Karen and I seemed to share this opinion, and after a series of brainstorming sessions and exploring our collection, we kept circling back to the same idea: instead of talking about Jews and medicine, why don’t we talk about Jews and health? It may be a minor adjustment, but the word ‘health’ rings more inclusive, more positive in its connotation than the word ‘medicine.’ Furthermore, everyone engages with health. From the doctor’s office to yoga to alternative, holistic medicine to nutrition, optimal health is something we all constantly strive to attain and maintain. Health touches upon the physical, the mental, and the emotional – the body, the mind, and the soul. It’s personal, it’s communal, and it’s global. This small change could thereby attract a larger audience and more diverse demographic.
On a most basic level, the switch to ‘health’ allows us to explore the general cultural constructions of health and illness in America. Ultimately, however, the question remains: is there a Jewish meaning embedded within these cultural constructions? If so, what is it? If not, why not? The themes we are currently considering include the relationship between patient and healer, the communal response to caring for the sick and promoting wellness, the evolution of the connection between Jews and health/illness over time, and the meaning of “Jewish diseases.” We intend to approach these topics from a regional perspective.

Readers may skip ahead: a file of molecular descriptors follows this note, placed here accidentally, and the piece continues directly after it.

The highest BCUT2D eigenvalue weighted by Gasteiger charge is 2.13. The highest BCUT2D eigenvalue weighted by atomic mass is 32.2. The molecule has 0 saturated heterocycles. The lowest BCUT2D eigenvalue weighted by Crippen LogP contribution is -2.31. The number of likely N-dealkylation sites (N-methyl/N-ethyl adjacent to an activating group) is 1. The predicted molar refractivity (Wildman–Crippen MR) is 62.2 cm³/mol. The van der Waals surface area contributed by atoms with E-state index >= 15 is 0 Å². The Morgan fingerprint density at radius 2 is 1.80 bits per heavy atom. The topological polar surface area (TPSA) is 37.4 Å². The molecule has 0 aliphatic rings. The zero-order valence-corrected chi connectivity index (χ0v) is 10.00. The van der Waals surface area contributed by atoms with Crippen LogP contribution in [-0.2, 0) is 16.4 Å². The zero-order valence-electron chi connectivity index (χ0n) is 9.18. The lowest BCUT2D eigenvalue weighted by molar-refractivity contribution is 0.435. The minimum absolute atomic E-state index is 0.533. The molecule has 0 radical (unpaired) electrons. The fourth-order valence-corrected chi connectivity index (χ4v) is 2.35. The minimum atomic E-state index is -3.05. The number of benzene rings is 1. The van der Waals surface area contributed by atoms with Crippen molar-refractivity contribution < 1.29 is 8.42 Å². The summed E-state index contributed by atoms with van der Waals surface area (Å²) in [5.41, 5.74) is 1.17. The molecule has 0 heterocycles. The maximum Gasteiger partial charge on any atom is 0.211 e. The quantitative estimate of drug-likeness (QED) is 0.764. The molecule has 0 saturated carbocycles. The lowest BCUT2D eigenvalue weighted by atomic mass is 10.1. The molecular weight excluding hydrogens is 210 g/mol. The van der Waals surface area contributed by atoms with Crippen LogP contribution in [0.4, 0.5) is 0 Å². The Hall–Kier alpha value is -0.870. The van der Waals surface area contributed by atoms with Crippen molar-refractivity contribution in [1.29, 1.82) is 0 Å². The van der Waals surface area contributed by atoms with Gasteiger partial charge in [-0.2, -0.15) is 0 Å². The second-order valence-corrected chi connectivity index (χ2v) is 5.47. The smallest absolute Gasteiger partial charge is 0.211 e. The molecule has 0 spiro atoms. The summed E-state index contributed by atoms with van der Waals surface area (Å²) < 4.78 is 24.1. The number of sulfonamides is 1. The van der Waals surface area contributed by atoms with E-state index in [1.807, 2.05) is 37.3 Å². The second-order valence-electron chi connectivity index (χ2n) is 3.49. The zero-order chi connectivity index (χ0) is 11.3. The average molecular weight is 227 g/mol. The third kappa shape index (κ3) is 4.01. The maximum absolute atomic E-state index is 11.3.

Though there are still more questions than answers, it seems like we may be on to something. Right now I am starting at the source: Jewish text. This includes health-related passages in Biblical, Talmudic, and Rabbinic sources (especially Maimonides). These texts focus largely on healing – the root of health – and the relationship between the body and soul. To be healthy, the individual must maintain balance in all things physical and mental – extreme states are strongly discouraged – and moderation is key. When illness strikes, the physician acts as God’s helper, one whose duty is to encourage the natural course of healing to restore good health. One of the more amusing passages I have come across was written by Jedaiah ben Avraham Bedersi, or “HaP’nini,” a Medieval French poet and philosopher:
When you need a physician, esteem him a god;
When he has brought you out of danger, you consider him a king;
When you have been cured, he becomes human like yourself.
When he sends you the bill, you think him a devil.
It doesn’t look like much has changed!